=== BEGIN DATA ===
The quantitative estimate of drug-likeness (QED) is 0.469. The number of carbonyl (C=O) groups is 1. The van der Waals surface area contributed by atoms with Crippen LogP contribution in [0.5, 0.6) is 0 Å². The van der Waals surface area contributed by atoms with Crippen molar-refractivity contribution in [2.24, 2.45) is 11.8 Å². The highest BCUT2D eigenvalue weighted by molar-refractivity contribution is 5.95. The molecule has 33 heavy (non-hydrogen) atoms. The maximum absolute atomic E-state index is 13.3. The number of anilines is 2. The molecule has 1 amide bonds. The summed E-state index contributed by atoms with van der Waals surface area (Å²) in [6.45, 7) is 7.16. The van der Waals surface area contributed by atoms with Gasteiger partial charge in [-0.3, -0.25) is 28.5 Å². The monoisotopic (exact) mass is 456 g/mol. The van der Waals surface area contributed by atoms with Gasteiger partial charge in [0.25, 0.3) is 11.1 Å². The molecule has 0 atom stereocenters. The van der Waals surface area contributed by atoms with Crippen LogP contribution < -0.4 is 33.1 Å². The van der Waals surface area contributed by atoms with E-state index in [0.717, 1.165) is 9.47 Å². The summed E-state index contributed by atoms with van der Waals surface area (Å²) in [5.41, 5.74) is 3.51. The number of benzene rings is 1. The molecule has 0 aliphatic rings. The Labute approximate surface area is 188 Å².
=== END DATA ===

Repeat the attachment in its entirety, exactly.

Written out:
The quantitative estimate of drug-likeness (QED) is 0.469. The number of carbonyl (C=O) groups is 1. The van der Waals surface area contributed by atoms with Crippen LogP contribution in [0.5, 0.6) is 0 Å². The van der Waals surface area contributed by atoms with Crippen molar-refractivity contribution in [2.24, 2.45) is 11.8 Å². The highest BCUT2D eigenvalue weighted by molar-refractivity contribution is 5.95. The molecule has 33 heavy (non-hydrogen) atoms. The maximum absolute atomic E-state index is 13.3. The number of anilines is 2. The molecule has 1 amide bonds. The summed E-state index contributed by atoms with van der Waals surface area (Å²) in [6.45, 7) is 7.16. The van der Waals surface area contributed by atoms with Gasteiger partial charge in [-0.3, -0.25) is 28.5 Å². The monoisotopic (exact) mass is 456 g/mol. The van der Waals surface area contributed by atoms with Gasteiger partial charge in [0.25, 0.3) is 11.1 Å². The molecule has 0 atom stereocenters. The van der Waals surface area contributed by atoms with Crippen LogP contribution < -0.4 is 33.1 Å². The van der Waals surface area contributed by atoms with E-state index in [0.717, 1.165) is 9.47 Å². The summed E-state index contributed by atoms with van der Waals surface area (Å²) in [5.41, 5.74) is 3.51. The number of benzene rings is 1. The molecule has 0 aliphatic rings. The Labute approximate surface area is 188 Å².